After graduating from high school in 1999, Coleman went to Old Dominion University in Norfolk, Virginia, where she earned a degree in business administration accounting in 2004. While she was in college she also met her husband, Larry, who is originally from Birmingham.
“I met him on a website that was called Yahoo Personal at the time,” she said. “My sister had just gotten a computer for college, and she introduced me to the website, which [said] was a good way to meet people and pass time. … When I started using the site… Eventually, [Larry] came along, and he was just different.”
“He was stationed in Norfolk Naval Base and said, ‘I just got here from Birmingham, I just finished boot camp with the Navy, and I need somebody to show me around Norfolk,’” Coleman recalled. “I could tell he was genuine and that he was being authentic. I met up with him and started showing him around, and we fell in love. … We got married about 10 months later, in 2002.”
Falling in Love with Birmingham
In 2005, the couple relocated to Birmingham after the birth of their first daughter, Olivia. They now live in the East Lake/Roebuck area and have three children: Olivia, 17, Nicole, 6, and Hanna, 4.
Coleman opened her consulting bookkeeping business, Coleman and Company, which she incorporated in 2008.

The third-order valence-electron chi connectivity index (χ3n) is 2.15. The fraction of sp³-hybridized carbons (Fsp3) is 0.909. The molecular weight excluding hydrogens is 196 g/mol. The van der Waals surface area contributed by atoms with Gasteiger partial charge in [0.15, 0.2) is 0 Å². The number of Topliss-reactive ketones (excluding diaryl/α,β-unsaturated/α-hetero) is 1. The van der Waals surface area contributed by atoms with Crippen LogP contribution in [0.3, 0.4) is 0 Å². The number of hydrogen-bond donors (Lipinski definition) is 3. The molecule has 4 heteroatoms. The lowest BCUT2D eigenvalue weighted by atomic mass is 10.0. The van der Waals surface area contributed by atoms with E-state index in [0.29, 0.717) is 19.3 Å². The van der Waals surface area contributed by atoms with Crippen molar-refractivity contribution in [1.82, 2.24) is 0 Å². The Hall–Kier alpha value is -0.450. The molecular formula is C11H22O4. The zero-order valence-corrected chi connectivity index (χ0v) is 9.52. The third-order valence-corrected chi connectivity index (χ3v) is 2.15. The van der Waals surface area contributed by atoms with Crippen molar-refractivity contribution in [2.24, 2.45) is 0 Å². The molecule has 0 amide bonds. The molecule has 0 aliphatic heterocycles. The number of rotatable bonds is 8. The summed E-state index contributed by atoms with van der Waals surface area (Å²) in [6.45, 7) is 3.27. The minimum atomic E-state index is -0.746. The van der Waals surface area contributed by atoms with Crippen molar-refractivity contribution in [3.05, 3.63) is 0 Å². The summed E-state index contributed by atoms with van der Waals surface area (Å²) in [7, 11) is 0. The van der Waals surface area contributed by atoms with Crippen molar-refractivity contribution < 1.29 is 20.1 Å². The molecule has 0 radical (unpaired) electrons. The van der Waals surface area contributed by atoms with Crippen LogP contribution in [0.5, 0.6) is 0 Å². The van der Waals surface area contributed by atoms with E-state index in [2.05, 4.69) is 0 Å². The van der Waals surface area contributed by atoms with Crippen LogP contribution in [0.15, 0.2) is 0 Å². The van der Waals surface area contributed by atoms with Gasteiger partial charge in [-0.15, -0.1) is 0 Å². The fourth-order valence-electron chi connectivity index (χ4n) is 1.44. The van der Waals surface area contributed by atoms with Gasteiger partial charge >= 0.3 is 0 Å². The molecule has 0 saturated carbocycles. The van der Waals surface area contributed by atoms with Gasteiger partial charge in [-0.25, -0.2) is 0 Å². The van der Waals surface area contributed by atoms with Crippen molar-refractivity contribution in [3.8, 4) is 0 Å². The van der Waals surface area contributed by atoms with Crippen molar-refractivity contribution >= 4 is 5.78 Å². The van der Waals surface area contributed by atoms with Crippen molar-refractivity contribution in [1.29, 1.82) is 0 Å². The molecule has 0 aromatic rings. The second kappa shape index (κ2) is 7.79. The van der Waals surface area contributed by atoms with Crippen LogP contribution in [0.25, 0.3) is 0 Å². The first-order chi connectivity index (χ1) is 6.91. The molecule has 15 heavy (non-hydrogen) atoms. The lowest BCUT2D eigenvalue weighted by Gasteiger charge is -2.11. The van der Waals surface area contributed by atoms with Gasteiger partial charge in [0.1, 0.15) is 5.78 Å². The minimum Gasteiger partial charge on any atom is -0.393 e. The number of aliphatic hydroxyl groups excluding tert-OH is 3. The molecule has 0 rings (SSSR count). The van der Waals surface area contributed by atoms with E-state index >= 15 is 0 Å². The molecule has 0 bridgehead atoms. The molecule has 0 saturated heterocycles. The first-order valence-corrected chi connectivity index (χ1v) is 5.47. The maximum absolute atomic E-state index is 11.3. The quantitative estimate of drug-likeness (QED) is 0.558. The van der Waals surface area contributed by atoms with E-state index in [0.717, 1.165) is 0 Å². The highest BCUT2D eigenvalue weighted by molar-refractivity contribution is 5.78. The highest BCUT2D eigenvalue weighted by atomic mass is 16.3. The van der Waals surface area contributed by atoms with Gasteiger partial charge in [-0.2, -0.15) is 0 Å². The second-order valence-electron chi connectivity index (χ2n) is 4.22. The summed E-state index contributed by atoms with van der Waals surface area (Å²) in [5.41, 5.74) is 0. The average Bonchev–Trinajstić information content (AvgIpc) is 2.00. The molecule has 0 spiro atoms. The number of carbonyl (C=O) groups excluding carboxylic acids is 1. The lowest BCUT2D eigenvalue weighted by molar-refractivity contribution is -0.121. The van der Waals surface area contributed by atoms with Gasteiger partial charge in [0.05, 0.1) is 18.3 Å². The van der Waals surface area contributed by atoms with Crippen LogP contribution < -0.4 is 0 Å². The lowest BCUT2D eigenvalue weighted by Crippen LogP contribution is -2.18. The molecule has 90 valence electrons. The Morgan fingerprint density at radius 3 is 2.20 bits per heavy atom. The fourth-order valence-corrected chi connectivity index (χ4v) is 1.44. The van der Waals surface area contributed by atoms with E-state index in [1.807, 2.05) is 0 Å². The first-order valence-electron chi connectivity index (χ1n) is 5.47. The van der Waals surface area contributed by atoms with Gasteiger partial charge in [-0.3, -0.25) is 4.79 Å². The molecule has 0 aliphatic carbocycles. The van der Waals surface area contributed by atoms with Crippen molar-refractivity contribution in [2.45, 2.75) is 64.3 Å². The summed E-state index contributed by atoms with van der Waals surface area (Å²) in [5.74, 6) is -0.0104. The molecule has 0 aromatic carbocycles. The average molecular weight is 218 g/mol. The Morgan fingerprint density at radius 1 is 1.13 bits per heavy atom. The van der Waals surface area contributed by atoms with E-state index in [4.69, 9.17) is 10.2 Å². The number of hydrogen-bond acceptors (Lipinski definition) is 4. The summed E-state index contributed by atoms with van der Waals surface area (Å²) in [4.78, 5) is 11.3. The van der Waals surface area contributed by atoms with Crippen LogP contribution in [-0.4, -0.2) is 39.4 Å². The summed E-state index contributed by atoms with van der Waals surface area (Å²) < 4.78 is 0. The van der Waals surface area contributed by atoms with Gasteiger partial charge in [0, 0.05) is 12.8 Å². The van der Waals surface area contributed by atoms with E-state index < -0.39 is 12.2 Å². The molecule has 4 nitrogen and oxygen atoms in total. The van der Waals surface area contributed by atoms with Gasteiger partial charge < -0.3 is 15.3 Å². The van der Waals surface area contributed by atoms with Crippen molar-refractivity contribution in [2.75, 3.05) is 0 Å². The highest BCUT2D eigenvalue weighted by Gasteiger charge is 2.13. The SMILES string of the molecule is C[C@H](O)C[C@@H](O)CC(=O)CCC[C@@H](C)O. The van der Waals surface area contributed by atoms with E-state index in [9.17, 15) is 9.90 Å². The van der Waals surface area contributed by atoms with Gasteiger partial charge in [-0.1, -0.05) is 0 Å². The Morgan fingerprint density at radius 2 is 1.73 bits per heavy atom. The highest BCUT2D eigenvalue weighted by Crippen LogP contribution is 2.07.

“I’ve always been big on businesses and seeing how I could help them grow and be the best they can be,” she said. “I did that for more than 16 years, in addition to [speaking] at colleges, conferences, and organizations about starting businesses, managing careers, and creating positive business relationships.”
During that time, her love for the Magic City grew, and she ran for Birmingham City Council in 2009.
“Birmingham has such a charming, close-knit vibe that was very different from my time spent up north in Virginia,” she said. “I really wanted to see how I could contribute more to the community, so I decided to run for the City Council District 2 seat. I didn’t win, but I got to meet a lot of people, which led me to getting even more involved in the community.”
Soon thereafter, Coleman did work as an organizer and served on several boards, including the McCoy Adult Day Care, SWEET Alabama, and Rise Against Hunger. She also volunteered with the YWCA USA, where she helped recruit more than 200 volunteers and formed volunteer teams to keep downtown Birmingham’s Railroad Park beautiful.
To learn more about Magic City Picnic Tours and schedule a tour or picnic, visit www.mcftpicnics.com.